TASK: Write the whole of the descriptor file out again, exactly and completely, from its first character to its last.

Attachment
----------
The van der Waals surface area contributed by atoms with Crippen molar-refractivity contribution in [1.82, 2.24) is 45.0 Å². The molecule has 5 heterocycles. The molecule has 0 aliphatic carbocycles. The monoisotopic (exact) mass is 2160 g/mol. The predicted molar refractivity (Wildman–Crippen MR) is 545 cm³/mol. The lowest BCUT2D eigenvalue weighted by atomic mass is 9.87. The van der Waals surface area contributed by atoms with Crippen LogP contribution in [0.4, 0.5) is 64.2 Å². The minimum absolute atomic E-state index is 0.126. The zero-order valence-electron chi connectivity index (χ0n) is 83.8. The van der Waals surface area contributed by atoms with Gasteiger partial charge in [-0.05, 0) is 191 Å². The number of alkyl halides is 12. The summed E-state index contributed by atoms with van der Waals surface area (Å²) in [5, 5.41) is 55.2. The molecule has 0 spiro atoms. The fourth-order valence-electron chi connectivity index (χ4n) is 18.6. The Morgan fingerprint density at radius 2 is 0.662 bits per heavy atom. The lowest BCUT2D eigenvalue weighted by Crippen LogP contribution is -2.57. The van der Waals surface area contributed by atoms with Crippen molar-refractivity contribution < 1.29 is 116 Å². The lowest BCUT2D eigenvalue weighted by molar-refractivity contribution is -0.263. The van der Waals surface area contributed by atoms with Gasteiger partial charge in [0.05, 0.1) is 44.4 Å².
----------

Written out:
The van der Waals surface area contributed by atoms with Crippen molar-refractivity contribution in [1.82, 2.24) is 45.0 Å². The molecule has 5 heterocycles. The molecule has 0 aliphatic carbocycles. The monoisotopic (exact) mass is 2160 g/mol. The predicted molar refractivity (Wildman–Crippen MR) is 545 cm³/mol. The lowest BCUT2D eigenvalue weighted by atomic mass is 9.87. The van der Waals surface area contributed by atoms with Crippen LogP contribution in [0.4, 0.5) is 64.2 Å². The minimum absolute atomic E-state index is 0.126. The zero-order valence-electron chi connectivity index (χ0n) is 83.8. The van der Waals surface area contributed by atoms with Gasteiger partial charge in [-0.05, 0) is 191 Å². The number of alkyl halides is 12. The summed E-state index contributed by atoms with van der Waals surface area (Å²) in [5, 5.41) is 55.2. The molecule has 0 spiro atoms. The fourth-order valence-electron chi connectivity index (χ4n) is 18.6. The Morgan fingerprint density at radius 2 is 0.662 bits per heavy atom. The lowest BCUT2D eigenvalue weighted by Crippen LogP contribution is -2.57. The van der Waals surface area contributed by atoms with Crippen molar-refractivity contribution < 1.29 is 116 Å². The lowest BCUT2D eigenvalue weighted by molar-refractivity contribution is -0.263. The van der Waals surface area contributed by atoms with Gasteiger partial charge in [0.05, 0.1) is 44.4 Å².